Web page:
Taking notes from textbook?
I'm trying to understand my textbook well, but I don't have a good procedure for reading it. I used to take notes while reading it, but then I would write unnecessary details and ended up writing as much information as my book provided. This took too long, and the notes were not concise enough to help me study. Now I'm planning to read the book to get the gist, then reread later and make an outline since I can now better distinguish what is more important to write down. Is this a good way of taking notes, or does anyone have a better way?
- DrIGLv 71 decade agoFavorite Answer
Taking notes from textbooks
Organize your paper the same as for class notes.
Put the date at the top of the page.
Write down chapter or section you will be taking notes from.
Leave space in the left margin or between ideas for your own comments or questions.
Keep textbook notes separate from class notes. Use a separate
Get a general idea of what the reading is about.
Read the introduction, headings and subheadings, and any paragraphs that summarize the content.
Look at any illustrations or graphs and charts and read the captions.
Go back and read the chapter or section carefully. Look for the main ideas.
Try not to copy information directly from the textbook into your notes. Instead, summarize the information in your own words. This will help you to concentrate and learn.
If you do copy directly from the textbook, use quotation marks to indicate that it is a direct quotation. Take care to copy the quotation exactly.
Summarize the main ideas at the end of your notes and circle them.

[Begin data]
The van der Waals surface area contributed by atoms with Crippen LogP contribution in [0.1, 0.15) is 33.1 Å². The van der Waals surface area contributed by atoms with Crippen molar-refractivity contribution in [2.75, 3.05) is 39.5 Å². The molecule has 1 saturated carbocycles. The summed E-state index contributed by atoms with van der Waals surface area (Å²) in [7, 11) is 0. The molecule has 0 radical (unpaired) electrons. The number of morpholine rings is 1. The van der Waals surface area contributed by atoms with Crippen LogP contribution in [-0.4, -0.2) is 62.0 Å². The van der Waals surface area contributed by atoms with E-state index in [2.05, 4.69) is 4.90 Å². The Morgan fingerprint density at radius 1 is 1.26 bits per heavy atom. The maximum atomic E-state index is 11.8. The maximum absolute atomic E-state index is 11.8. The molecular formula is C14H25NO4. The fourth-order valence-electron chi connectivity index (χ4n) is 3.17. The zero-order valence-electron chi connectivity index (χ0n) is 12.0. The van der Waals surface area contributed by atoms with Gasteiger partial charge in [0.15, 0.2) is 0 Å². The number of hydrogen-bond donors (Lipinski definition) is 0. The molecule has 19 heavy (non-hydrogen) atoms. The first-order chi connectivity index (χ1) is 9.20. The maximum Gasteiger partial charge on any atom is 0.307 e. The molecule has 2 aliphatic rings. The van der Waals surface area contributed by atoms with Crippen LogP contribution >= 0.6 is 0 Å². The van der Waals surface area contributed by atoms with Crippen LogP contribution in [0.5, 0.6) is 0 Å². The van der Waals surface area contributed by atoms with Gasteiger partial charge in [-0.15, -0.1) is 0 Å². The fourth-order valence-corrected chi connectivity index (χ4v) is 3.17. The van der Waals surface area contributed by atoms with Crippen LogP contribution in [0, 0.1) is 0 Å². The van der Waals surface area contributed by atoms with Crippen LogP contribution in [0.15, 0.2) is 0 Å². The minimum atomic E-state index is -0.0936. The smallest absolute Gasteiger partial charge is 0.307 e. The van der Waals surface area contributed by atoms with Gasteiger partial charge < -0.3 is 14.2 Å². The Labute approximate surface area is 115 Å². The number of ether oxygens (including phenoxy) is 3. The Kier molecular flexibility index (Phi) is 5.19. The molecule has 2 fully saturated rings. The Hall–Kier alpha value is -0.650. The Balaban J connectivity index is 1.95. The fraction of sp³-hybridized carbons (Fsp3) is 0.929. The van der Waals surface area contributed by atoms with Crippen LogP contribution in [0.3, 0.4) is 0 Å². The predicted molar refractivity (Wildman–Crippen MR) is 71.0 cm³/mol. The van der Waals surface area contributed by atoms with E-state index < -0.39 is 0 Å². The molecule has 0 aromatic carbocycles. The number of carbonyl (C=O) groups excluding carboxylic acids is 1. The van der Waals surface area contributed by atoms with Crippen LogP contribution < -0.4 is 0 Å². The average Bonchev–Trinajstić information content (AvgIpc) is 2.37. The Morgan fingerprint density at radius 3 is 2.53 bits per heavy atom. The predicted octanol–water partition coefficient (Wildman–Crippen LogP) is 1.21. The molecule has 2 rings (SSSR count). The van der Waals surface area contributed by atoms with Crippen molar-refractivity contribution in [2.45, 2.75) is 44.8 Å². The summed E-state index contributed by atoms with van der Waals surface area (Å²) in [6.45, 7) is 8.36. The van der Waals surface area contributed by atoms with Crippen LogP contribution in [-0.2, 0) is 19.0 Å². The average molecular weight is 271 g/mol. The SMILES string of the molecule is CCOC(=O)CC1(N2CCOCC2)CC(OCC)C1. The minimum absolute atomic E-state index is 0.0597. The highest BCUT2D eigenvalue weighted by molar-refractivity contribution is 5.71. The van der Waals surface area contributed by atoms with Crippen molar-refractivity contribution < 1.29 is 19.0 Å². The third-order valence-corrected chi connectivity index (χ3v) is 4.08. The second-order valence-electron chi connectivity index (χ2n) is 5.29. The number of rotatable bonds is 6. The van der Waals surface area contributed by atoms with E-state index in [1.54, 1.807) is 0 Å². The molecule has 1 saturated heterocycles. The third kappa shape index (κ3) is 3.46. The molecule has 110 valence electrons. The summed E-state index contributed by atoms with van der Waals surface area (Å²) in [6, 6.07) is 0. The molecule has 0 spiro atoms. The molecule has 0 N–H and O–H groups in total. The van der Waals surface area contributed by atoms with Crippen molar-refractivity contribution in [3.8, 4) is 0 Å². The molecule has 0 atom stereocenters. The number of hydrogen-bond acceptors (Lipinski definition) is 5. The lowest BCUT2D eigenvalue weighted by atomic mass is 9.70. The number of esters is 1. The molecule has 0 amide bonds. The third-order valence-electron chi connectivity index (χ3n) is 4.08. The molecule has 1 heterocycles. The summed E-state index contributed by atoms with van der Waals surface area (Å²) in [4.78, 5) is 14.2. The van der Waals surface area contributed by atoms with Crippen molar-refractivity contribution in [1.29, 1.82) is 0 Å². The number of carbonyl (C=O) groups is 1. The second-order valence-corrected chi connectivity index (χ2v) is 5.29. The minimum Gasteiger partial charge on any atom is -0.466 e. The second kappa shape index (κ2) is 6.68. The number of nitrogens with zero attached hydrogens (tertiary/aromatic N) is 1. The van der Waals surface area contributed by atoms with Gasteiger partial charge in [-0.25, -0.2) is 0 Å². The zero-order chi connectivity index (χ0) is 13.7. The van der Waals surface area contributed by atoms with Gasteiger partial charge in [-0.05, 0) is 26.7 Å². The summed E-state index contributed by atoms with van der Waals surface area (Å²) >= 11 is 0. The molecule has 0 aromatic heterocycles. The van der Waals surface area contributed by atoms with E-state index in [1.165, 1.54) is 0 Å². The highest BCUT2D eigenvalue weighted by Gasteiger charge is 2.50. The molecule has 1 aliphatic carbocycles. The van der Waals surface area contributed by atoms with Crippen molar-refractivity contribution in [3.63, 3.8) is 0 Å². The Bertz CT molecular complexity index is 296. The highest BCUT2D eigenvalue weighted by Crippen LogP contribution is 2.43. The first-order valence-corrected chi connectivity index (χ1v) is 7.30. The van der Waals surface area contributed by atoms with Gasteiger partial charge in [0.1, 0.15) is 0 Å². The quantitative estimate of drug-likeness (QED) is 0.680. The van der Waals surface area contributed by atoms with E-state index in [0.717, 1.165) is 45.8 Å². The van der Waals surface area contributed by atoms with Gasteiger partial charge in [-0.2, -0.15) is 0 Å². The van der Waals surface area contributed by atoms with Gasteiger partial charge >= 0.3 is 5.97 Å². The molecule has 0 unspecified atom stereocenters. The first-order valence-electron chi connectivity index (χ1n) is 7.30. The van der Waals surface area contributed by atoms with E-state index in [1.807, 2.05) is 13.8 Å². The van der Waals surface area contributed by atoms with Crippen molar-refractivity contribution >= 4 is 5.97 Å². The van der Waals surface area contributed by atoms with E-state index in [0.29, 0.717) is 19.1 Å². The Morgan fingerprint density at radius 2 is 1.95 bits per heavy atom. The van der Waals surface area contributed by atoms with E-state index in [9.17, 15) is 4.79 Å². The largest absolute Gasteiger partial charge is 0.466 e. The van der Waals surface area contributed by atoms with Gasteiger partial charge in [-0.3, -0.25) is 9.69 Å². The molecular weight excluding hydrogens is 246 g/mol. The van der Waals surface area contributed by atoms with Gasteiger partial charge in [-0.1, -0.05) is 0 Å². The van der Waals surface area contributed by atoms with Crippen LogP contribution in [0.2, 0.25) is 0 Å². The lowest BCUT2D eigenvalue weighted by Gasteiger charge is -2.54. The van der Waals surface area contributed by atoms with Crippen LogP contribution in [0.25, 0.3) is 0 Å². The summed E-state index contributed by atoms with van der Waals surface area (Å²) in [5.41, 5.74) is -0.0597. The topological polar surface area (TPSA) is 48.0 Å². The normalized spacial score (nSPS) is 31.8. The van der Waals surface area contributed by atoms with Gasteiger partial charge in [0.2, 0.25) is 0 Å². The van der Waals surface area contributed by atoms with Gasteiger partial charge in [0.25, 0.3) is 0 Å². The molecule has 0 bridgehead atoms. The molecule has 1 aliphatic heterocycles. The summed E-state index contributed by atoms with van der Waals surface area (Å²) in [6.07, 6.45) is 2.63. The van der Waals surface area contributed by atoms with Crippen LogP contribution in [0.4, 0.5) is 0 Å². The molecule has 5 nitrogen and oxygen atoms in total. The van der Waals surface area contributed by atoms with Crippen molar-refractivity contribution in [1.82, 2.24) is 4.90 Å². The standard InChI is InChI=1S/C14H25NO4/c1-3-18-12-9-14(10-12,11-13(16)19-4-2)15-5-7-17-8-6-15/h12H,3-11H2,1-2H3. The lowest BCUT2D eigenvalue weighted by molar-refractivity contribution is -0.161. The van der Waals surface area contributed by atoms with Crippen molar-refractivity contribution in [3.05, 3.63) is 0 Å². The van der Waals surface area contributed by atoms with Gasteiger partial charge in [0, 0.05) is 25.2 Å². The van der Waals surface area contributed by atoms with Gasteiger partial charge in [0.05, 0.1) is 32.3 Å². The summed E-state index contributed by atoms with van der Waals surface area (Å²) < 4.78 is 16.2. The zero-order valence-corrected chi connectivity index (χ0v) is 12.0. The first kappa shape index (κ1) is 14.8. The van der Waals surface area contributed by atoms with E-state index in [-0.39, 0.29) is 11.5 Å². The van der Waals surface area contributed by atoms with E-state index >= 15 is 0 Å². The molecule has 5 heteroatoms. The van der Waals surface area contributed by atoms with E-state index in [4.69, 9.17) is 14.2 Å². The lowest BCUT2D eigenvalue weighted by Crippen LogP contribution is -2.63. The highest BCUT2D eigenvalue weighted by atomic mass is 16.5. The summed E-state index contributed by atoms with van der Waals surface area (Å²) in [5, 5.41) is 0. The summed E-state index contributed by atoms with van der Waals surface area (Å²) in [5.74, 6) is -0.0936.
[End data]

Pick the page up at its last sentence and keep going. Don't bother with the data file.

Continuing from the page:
Depending upon the textbook you may have built in aides to help you study,
Certain words may be in a different color or darker type. The author is telling you that this is important.
Look at the section headings if they are present. That is an outline of the chapter.
The chapter is each textbook has a heading and very often at the beginning of the textbook there are statements of what you will learn in the textbook. Go over these statements when you complete the chapter and make sure that you understand them.
See how each of the items in the chapter are related to the chapter heading. Learn this relationship. That is really a test your understanding.
Often there are questions at the end of each chapter. Go over them. Pay close attention to the ones called definitions or identifications. Again understand their relationship to the aims of the chapter.
Many textbooks have a list of definitions in a glossary at the end of the book. That is useful to you. You can also learn the meanings of words or phrases by going to Google and entering the word define and immediately after that the word that you need.
Good luck. I hope that these tips help.